Leiph Preston, who just started a postdoc at the University of Nevada, Reno, is lead author on a paper published in the 14 November issue of Science magazine. Based on his graduate work at the University of Washington (UW), Seattle, the work published in Science reports that the potential magnitude of deep earthquakes in the central Puget Sound region is determined by just how deep they are. Quakes that are confined to the uppermost region of the Juan de Fuca plate--the crust--have an upper magnitude of about 7, while quakes extending to the mantle level below the crust could have magnitudes as high as 8 on the Richter scale--30 times more energy than a magnitude 7 quake.
It's fairly rare to find a Science paper with a first author who's a graduate student, so we took the opportunity to contact Preston and ask him some questions about the project, how the work got done, and what his role was. We also asked him about his experience working with his adviser. Finally, we asked him how well prepared he felt for a career in science. Did he have the skills--grant writing, paper writing, lab management--that he would eventually be required? Here's what he said:
When I first went to grad school at UW, I knew virtually nothing about geophysics--my background had been in physics. Thus, at first, I honestly had no idea what to do or how to do it--that's what grad school is for. The last couple years or so, I would say that I had a decision-making role in the project, as well.
My role changed as I progressed in my grad career. The original vision was not mine at all. The experiment from which my data derived had been planned well before I started grad school. My adviser asked me if I would be interested in looking at these wide-angle reflections that had been observed in the data. At the end, I had a major role in deciding what to do and in interpreting our results. I certainly still relied on my collaborators' experience. I would say we were a team.
The new tools I developed were primarily computer programs that I modified from others or wrote myself. These included the programs that took travel-time data and found a model that suitably fit the data. My main contribution here was the addition of code that determined the geometry of a reflector surface from travel times of wide-angle reflection data. Other tools I developed were for visualizing the 3D models that came out of the inversion programs. We spent quite a bit of time discussing error analysis and resolution issues as well as the interpretation.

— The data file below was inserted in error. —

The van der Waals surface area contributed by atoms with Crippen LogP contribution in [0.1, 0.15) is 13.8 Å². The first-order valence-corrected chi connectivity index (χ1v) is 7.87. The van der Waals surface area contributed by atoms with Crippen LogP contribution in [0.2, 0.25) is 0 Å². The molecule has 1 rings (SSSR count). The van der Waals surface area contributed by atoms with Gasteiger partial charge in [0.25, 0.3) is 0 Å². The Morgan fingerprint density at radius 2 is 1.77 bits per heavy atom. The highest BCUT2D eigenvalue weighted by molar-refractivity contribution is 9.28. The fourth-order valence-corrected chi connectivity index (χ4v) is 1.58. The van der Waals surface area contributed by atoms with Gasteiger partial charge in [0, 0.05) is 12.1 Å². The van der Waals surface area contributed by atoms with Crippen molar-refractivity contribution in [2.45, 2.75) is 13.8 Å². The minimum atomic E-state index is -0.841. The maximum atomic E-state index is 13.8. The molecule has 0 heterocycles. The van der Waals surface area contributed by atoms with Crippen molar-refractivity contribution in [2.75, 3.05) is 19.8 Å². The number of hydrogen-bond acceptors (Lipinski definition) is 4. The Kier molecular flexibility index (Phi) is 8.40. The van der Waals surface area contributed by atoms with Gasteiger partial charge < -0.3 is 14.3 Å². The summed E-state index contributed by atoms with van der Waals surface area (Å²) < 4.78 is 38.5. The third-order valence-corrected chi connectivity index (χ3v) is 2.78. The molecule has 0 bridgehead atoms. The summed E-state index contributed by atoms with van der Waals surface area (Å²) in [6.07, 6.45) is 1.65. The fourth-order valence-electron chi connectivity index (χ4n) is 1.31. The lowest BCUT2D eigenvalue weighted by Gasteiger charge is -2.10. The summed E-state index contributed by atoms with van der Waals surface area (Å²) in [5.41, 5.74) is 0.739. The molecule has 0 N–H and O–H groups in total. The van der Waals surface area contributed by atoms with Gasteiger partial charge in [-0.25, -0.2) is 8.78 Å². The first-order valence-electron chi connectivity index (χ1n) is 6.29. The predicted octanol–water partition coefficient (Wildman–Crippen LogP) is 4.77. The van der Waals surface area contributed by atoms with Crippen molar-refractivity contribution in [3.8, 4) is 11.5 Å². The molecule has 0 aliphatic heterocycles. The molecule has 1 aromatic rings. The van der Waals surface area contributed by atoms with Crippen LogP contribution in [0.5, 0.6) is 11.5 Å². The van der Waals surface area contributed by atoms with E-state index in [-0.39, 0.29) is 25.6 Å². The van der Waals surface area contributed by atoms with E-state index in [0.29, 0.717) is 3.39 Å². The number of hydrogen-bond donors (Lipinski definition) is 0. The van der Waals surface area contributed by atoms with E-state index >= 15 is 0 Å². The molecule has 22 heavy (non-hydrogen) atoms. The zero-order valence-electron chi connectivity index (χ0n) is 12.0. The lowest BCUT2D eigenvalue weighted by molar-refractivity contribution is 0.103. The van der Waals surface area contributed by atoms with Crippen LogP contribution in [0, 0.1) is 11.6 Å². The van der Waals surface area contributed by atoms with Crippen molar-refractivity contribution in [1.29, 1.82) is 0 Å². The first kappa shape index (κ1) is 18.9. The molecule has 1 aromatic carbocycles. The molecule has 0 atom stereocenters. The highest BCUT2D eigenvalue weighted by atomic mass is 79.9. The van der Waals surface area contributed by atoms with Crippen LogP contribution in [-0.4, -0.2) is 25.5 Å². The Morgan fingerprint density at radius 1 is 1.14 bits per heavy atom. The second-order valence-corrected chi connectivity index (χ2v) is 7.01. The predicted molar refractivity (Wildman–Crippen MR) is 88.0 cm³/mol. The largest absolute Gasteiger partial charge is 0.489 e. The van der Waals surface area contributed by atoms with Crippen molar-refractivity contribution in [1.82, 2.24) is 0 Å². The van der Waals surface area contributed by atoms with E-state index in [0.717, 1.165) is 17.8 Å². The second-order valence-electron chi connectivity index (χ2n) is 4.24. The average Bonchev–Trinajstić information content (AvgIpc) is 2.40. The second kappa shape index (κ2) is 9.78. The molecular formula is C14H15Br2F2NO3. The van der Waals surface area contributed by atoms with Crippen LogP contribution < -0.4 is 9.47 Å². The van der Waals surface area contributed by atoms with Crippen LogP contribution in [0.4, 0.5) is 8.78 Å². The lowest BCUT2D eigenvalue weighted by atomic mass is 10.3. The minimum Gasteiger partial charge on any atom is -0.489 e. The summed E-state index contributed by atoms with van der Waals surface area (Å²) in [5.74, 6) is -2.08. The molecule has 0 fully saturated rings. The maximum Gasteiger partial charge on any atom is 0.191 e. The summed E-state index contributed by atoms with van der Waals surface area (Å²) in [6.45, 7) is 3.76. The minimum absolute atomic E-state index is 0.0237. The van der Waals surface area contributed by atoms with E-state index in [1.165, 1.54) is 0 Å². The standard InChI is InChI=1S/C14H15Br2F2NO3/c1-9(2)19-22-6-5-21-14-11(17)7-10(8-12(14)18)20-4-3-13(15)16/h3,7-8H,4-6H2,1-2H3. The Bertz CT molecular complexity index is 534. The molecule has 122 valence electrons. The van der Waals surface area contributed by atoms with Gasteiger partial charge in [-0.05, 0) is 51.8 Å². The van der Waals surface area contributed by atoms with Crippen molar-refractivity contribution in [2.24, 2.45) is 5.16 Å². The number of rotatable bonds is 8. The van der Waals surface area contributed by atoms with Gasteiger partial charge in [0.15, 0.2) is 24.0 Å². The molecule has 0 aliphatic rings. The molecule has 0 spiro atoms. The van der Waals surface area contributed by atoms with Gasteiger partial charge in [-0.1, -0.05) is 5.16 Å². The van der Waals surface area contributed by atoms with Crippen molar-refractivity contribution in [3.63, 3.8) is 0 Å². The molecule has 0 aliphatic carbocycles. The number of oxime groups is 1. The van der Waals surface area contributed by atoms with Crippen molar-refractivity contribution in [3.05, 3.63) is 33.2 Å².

I have to say that everyone I worked with treated me with respect and was more than willing to help if I ran into a problem or listen to any ideas I had. I could not have asked for a better adviser than Ken Creager. He was helpful, supportive, resourceful, and just in general an all around nice guy.
I've only just started at Reno a couple weeks ago. So far, I enjoy it. Nevada is seismically and tectonically active, but in a completely different way from Cascadia. Part of my research here will roughly parallel the work I did at UW--developing a high-resolution 3D structural model of the region--but with enough differences to keep it interesting. There are also a couple other minor projects I may get involved in that are completely new to me and offer the chance of broadening my horizons.
I've had a little experience in writing grants, but I plan on acquiring most of that skill here as a postdoc. I am still a novice at paper writing, and again hope to gain most of my experience here. I don't really know anything about running a lab, even though I've had some experience organizing a very small-scale experiment.
I'm still trying to decide what path I would like best, since there are pluses and minuses to all of them. My plan right now is to keep as many options open as I can.